Since the beginning of April 2020, states around the country have issued mass quarantine orders and restrictions on in-person business. Many lawyers have turned to video conferencing technology to comply with new mandates and to conduct essential and time-sensitive legal business matters. While this technology is not new, the rate at which it is being utilized has brought forth questions, specifically, in the case of Alcorn v. City of Chicago. In this case, the question was presented of whether a party can record a deposition using the “Zoom” record functionality without a trained videographer present and only use a court reporter to record and verify the deposition.
The crux of the issue lies in the specific job duties and laws that govern court reporters and videographers. The Plaintiff in this case, requested that the court reporter who is present during the deposition, should be able to both record and certify the validity of the deposition transcript and the Zoom meeting footage. However, the court reporter will not certify a Zoom video recording without the assistance of a videographer.
A court reporter must follow their own set of rules and procedures that ensure that the deposition is an accurate reflection of the witness’s testimony. Using a Zoom video is not within the scope of a court reporter’s job functionality. It is the certified videographer who has the appropriate training and skill to ensure that the deposition is correctly recorded and verified for accuracy. A videographer has established procedures that clarify on or off the record testimony, limit noise and interruptions, address technical glitches, and accurately frame the center the witness’s camera view. Using a Zoom meeting without any modifications could become messy, glitchy, and cause additional “off the record” talk to be unintentionally added into the official testimony. A videographer and court reporter also work together as neutral parties to confirm and compare the validity of the official deposition transcript.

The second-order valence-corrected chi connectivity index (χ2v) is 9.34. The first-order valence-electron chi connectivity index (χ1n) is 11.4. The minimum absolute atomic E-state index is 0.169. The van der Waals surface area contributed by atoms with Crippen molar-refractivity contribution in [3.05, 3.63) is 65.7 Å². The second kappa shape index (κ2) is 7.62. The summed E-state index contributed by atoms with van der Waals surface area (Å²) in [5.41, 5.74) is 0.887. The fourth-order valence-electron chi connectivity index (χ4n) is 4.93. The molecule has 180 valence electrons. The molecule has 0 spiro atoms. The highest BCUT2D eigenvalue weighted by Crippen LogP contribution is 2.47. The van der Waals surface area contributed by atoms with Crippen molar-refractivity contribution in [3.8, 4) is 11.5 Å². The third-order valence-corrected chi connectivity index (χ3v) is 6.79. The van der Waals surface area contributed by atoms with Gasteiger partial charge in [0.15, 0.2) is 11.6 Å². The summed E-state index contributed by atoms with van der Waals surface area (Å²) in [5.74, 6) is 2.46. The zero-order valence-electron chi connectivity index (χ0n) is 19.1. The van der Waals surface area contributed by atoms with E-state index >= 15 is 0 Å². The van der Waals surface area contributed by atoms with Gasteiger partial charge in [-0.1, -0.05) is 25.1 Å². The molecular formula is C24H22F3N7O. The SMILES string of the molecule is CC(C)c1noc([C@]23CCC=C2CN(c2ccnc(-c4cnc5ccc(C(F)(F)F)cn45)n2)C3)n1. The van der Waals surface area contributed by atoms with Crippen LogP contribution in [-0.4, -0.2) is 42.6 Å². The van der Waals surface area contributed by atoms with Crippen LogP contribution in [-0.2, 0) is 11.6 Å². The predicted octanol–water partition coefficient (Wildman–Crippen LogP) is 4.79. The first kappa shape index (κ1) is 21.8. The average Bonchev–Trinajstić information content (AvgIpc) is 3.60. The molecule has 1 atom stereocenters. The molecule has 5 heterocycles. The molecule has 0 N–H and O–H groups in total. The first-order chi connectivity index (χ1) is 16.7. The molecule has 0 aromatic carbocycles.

In the case of Alcorn V. City of Chicago, the court ruled that the Plaintiff cannot have it both ways. If a video recording of a deposition is going to be used as evidence, the procedures of Rule 30 and a certified video recording must be obtained (not a Zoom meeting). If the video recording in question is not going to be used as evidence, then the court will allow the Zoom video recording as another way for the attorney to prepare for their trial.
The result from this case is essential for lawyers who are currently using Zoom for depositions with the hopes of submitting the raw Zoom video recordings as official evidence. Before you use a Zoom meeting to record your next deposition, consider the ramifications of this order and how it could adversely affect your case. While a Zoom deposition may be the most convenient option in the current landscape today, this case concludes that the official submittal of video depositions must have a videographer present to be submitted into evidence. Until the law changes to include modifications for remote technology, it may be best practice to always have both a videographer and a court reporter present for all depositions you wish to submit into evidence.